A large proportion of people seeking bankruptcy or asset protection advice are homeowners facing mortgage foreclosure. Up to now, most of my clients report that their mortgage lender and mortgage service company were reluctant to modify mortgage terms and payments although an increasing number of mortgage lenders had eased procedures for short-sale approval.This past Saturday’s Wall Street Journal had two articles about mortgage lenders’ new programs to help homeowners avoid foreclosure by mutual modification of mortgage terms. Examined closely, these new programs, while welcome, apply to a limited segment of homeowners with problem mortgages and upside down houses.
J.P. Morgan Chase is the first bank to make an ambitious effort to modify their clients’ problem mortgages. J.P. Morgan took over the assets and liabilities of Washington Mutual which was one of the country’s primary subprime lenders. The bank is considering modification of up to $70 billion of mortgage debt owed by up to 400,000 homeowners. The details reported by the Wall Street Journal suggest that J.P. Morgan’s new program addresses a limited group of borrowers. The bank apparently is targeting primarily homeowners with so-called option adjustable rate mortgages which loans permit borrowers to make minimal payments that don’t even cover the interest. If only minimal payments are made the mortgage principal balance can increase each month by the amount of accrued interest. In the case of the increasing principal balance and a decreasing property value the mortgage lender’s loss exposure may increase month to month; this is not good for either the borrower or lender. The Journal said that J.P. Morgan will try to switch these homeowners to fixed rate loans with payments the families can afford.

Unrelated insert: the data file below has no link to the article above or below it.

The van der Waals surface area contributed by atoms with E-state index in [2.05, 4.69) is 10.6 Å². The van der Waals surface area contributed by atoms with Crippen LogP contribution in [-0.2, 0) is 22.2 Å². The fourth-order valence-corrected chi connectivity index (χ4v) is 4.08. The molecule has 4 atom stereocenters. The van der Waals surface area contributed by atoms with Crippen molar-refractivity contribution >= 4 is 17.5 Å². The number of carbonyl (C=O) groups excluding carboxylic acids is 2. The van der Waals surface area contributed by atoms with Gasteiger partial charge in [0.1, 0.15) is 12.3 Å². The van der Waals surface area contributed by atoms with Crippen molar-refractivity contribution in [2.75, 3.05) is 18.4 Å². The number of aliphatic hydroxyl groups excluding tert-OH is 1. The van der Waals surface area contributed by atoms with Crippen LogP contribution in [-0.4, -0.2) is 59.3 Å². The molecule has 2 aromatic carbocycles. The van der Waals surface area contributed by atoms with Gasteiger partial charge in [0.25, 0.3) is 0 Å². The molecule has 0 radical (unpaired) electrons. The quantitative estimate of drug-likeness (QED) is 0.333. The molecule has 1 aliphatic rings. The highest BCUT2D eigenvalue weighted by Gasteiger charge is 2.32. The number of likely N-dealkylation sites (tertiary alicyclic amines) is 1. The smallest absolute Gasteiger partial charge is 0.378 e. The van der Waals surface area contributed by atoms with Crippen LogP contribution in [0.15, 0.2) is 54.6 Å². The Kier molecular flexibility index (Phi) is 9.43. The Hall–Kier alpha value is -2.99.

The other mortgage modification plan reported in the Wall Street Journal is the government’s FDIC program directed to borrowers from the defunct lender IndyMac which the government had taken over. The FDIC now administers these mortgages through a new entity called IndyMac Federal Bank. After examining its borrowers’ tax returns the new program would modify the terms and balance of the mortgage so that the homeowner pays no more than 38% of his current income toward the mortgage, real estate taxes and insurance. The program has limits.
The FDIC is considering modification of IndyMac mortgages only when the borrower occupies the property; investors and speculators are not eligible. It is likely that no private bank or federal mortgage relief program will help investors. The government’s stated policy is to keep people in their homes and not bail out private real estate investors. Another limitation applicable to the FDIC program, the Journal reports, is that the FDIC will not rework a loan if it thinks it can make more money by foreclosing and selling the property.